“String theory” is a general term that has been manipulated through time and, in fact, represents numerous theories. The string theory introduced in the 1960s is certainly not as involved by the term today. Additions, such as supersymmetry and the research of noted physicists, have shaped string theory from its early beginnings.
Bosonic String Theory
The late 1960s witnessed the birth of string theory through the work of Gabriele Veneziano, a research fellow at CERN (European Organization of Particle Physics Research). This original version of string theory is now known as “bosonic string theory” and involved twenty-six spacetime dimensions. The naming of this theory is due to its use of only bosonic particles. This meant that the theory was lacking fermions and could not be a grand unification theory. More troubling than this, though, was the prediction of a “tachyon,” which was a particle whose mass was actually negative. This implication deemed the entire theory illogical.
Superstring theory or supersymmetric string theory added to the previous version of string theory by incorporating supersymmetry and realizing that bosonic patterns and fermionic patters came in pairs. That is, there was “symmetry” between the bosonic and fermionic patterns. Superstring theory caught on in 1980s; however, there was one significant problem. Superstring theory can actually be represented by five different theories. How could the one so-called theory of everything come in five different theories? The five theories - Type I theory, Type IIA theory, Type IIB theory, Heterotic type O(32), and Heterotic type E8 X E8 theory – are quite similar, though they differ in the minor intricacies of the theories. Each of these theories has ten dimensions (nine space dimensions and one time dimension)!
Type I string theory includes both open and closed strings. Additionally, the type I theory states that both orientations are equal. This theory resembles type IIB theory except for the lack of open loops in the type IIB theory.
In this theory, the clockwise and counterclockwise vibrations of the strings are opposite. Here, opposite refers to an idea requiring complex mathematics. Another way of describing this idea is stating that particles involved with this theory spin in different directions.
The opposite in nature of the type IIA theory, the type IIB string theory has clockwise and counterclockwise vibrations that are the same. Similarly, the spin of the particles is identical in this theory.
Heterotic String Theory
Heterotic string theory is very interesting because it combines bosonic strings, which need twenty-six dimensions, and supersymmetry, which involves ten dimensions. This combination results due to the vibrational patterns. Counterclockwise vibrational patters occupy twenty-six dimensions, while clockwise vibrational patterns occupy ten dimensions. This means that the additional sixteen dimensions are somehow condensed into a circular shape. Because there are two shapes that this circular structure can take, heterotic type O(32) [HO] and heterotic type E8 X E8 [HE] theory emerged to account for these two possibilities.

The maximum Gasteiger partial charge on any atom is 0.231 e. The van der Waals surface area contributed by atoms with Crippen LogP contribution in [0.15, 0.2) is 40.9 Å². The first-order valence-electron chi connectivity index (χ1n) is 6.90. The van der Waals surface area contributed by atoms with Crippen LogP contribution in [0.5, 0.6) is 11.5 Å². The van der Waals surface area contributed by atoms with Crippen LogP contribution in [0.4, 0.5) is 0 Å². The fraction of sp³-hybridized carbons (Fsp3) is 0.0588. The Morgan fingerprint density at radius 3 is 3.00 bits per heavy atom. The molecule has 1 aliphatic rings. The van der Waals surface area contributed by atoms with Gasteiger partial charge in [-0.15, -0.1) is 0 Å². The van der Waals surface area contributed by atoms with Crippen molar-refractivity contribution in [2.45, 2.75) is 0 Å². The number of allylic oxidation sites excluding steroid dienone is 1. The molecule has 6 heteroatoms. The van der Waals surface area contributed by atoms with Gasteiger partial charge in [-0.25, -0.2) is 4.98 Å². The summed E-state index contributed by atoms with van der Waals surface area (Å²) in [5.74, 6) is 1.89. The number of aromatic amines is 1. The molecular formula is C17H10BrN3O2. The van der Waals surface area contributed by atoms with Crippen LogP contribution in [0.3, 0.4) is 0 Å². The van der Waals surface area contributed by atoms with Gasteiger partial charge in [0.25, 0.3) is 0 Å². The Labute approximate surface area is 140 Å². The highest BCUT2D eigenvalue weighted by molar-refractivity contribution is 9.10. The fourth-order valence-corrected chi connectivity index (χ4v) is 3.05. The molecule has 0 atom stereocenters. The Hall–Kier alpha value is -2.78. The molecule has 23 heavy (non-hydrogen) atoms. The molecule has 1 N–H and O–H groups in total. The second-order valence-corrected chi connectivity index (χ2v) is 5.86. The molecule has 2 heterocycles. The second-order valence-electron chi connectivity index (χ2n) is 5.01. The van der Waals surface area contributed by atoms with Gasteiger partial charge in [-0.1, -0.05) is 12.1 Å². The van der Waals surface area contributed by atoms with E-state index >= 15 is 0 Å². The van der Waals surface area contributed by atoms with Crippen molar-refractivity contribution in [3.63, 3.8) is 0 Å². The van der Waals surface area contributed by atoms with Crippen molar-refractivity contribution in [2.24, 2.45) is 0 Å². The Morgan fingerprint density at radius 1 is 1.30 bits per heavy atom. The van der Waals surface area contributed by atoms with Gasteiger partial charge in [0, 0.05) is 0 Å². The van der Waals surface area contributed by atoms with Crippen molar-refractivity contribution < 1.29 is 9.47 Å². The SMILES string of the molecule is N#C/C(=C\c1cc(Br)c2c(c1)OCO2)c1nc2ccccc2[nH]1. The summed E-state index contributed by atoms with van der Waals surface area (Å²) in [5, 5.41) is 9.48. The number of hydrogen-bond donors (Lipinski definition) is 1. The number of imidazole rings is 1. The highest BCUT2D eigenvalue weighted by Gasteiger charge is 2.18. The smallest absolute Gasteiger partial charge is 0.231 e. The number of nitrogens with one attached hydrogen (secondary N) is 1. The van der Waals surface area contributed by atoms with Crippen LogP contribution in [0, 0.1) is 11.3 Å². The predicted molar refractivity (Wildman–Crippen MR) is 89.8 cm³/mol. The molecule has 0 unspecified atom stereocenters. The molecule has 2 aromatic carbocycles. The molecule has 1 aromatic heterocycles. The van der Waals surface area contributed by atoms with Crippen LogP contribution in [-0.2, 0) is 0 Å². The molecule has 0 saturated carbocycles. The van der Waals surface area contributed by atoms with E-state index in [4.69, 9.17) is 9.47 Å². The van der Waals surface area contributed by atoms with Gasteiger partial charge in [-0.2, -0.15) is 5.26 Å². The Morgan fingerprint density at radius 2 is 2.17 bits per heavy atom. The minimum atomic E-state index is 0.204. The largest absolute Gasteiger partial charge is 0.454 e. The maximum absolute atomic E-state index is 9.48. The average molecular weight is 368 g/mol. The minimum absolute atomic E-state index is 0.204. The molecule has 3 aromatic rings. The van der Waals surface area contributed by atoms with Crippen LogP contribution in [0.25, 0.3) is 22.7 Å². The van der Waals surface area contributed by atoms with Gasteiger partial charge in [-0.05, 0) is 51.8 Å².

M-Theory was developed as a result of the “second superstring revolution” in 1995. First introduced by Professor Edward Witten in a stunning lecture at the University of Southern California, M-theory unites the five different superstring theories and supergravity into one single theory. M-theory demands eleven dimensions (ten space dimensions and one time dimension) , and this added dimension that was previously overlooked allows for the combination of all of the five theories. In addition, M-theory involves a completely new host of concepts that captivate the mind. Features, such as vibrating two-dimensional membranes, “three-branes” (three-dimensional structures), and a myriad of other complex ideas, have surfaced after Professor Witten’s use of dualities with string theory. Dualities, which are theoretical models that can show the similarity between seemingly dissimilar concepts in physics, were used by Professor Witten to show the same underlying theory. M-theory is still relatively underdeveloped and requires more research. Part of the intrigue of M-theory comes from the name itself. The “M” in “M-theory” is not known to stand for anything certainly, though many venture guesses (“mystery,” “membrane,” etc…).
Sources and Links
- “List of String Theory Topics.” Wikipedia.org. Viewed: August 2004. < http://en.wikipedia.org/wiki/List_of_string_theory_topics >.
- Greene, Brian. “The Elegant Universe.” Vintage Books, New York: 2003.
- “Bosonic String Theory.” Viewed: August 2004. Wikipedia.org. < http://en.wikipedia.org/wiki/Bosonic_string_theory >.
- “Superstring Theory.” Viewed: August 2004. Wikipedia.org. < http://en.wikipedia.org/wiki/Superstring_theory >.
- “Type I String.” Viewed: August 2004. Wikipedia.org. < http://en.wikipedia.org/wiki/Type_I_string >.
- “Heterotic String.” Viewed: August 2004. Wikipedia.org. < http://en.wikipedia.org/wiki/Heterotic_string >.
- “M-Theory.” Wikipedia.org. Viewed: August 2004. < http://en.wikipedia.org/wiki/M_theory >.